*Another* closure (a closure is what causes this behavior in the first
place, actually) around it would prevent that, however what is described in
the message is not the case here; `i' is used outside of the function, which
is safe.

We have discussed this here numerous times before, ad nauseam, if I may say
so again.

And finally:

| Problem at line 5 character 29: Missing semicolon.
|
| {this.src = "/noimage.png";}

This is not a problem per se. ECMAScript implementations do automatic
semicolon insertion. So, in contrast to PHP, you do not need to write
trailing semicolons in general to make your code syntactically correct.
However, what is a feature can introduce semantical problems if you do
not know how it works. So it is best to adopt "PHP semicolon style"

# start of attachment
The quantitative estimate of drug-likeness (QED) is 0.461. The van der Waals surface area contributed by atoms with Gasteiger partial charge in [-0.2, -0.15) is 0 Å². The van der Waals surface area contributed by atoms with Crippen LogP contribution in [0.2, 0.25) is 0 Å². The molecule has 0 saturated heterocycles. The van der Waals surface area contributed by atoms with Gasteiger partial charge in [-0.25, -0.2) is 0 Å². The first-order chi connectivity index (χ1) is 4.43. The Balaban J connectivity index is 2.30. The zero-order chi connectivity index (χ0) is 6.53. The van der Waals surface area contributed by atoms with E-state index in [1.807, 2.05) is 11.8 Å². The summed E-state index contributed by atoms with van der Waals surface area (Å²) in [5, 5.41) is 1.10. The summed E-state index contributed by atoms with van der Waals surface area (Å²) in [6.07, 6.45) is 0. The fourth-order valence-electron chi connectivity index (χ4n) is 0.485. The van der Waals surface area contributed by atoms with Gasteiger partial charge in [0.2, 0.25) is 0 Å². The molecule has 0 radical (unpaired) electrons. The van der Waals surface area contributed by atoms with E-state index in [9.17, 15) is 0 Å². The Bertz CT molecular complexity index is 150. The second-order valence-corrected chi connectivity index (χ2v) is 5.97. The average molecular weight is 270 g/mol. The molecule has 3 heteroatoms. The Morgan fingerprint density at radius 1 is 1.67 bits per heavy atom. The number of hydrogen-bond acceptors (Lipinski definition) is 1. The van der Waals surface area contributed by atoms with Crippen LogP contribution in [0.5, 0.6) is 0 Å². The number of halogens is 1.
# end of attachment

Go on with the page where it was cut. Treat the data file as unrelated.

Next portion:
here, if you will: always end simple statements, such as assignments,
with a semicolon.

Here the statement is

anObject.aProperty = aFunctionObjectReference

so it should be

imglst[i].onerror = function() {
this.src = "/noimage.png";
};
// ^ semicolon there

(Do not let yourself be deceived by the fact that there is a semicolon in
the function body; that delimits only the "inner" assignment, not the
"outer" one.)

Bottom line is that you should take everything JSLint says with a grain of
salt, and you should use the options to enable more lenient checking.

IMHO, JSLint is _not_ to be considered a validator; due to the differences
in implementations it hardly can be that. What runs in one language
implementation might not run in another, see